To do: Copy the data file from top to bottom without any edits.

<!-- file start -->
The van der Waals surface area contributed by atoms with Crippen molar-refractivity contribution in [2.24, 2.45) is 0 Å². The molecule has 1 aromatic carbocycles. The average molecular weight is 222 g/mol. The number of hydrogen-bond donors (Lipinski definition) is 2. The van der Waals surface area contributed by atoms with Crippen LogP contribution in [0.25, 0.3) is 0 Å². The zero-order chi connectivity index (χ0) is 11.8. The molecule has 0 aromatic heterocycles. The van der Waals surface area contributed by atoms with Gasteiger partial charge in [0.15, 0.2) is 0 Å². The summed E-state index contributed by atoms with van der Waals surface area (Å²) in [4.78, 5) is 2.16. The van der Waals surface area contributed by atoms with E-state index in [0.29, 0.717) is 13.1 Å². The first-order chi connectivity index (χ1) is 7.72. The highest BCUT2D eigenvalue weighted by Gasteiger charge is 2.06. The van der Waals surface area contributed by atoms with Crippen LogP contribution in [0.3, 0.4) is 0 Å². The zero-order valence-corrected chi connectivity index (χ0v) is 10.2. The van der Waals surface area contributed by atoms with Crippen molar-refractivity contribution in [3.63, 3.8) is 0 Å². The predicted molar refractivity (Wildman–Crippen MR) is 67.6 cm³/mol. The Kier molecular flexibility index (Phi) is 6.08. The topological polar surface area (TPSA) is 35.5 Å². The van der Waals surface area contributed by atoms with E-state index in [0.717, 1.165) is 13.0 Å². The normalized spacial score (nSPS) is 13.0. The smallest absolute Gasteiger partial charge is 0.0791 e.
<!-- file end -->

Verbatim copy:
The van der Waals surface area contributed by atoms with Crippen molar-refractivity contribution in [2.24, 2.45) is 0 Å². The molecule has 1 aromatic carbocycles. The average molecular weight is 222 g/mol. The number of hydrogen-bond donors (Lipinski definition) is 2. The van der Waals surface area contributed by atoms with Crippen LogP contribution in [0.25, 0.3) is 0 Å². The zero-order chi connectivity index (χ0) is 11.8. The molecule has 0 aromatic heterocycles. The van der Waals surface area contributed by atoms with Gasteiger partial charge in [0.15, 0.2) is 0 Å². The summed E-state index contributed by atoms with van der Waals surface area (Å²) in [4.78, 5) is 2.16. The van der Waals surface area contributed by atoms with E-state index in [0.29, 0.717) is 13.1 Å². The first-order chi connectivity index (χ1) is 7.72. The highest BCUT2D eigenvalue weighted by Gasteiger charge is 2.06. The van der Waals surface area contributed by atoms with Crippen LogP contribution in [0.3, 0.4) is 0 Å². The zero-order valence-corrected chi connectivity index (χ0v) is 10.2. The van der Waals surface area contributed by atoms with Crippen molar-refractivity contribution in [3.63, 3.8) is 0 Å². The predicted molar refractivity (Wildman–Crippen MR) is 67.6 cm³/mol. The Kier molecular flexibility index (Phi) is 6.08. The topological polar surface area (TPSA) is 35.5 Å². The van der Waals surface area contributed by atoms with E-state index in [0.717, 1.165) is 13.0 Å². The normalized spacial score (nSPS) is 13.0. The smallest absolute Gasteiger partial charge is 0.0791 e.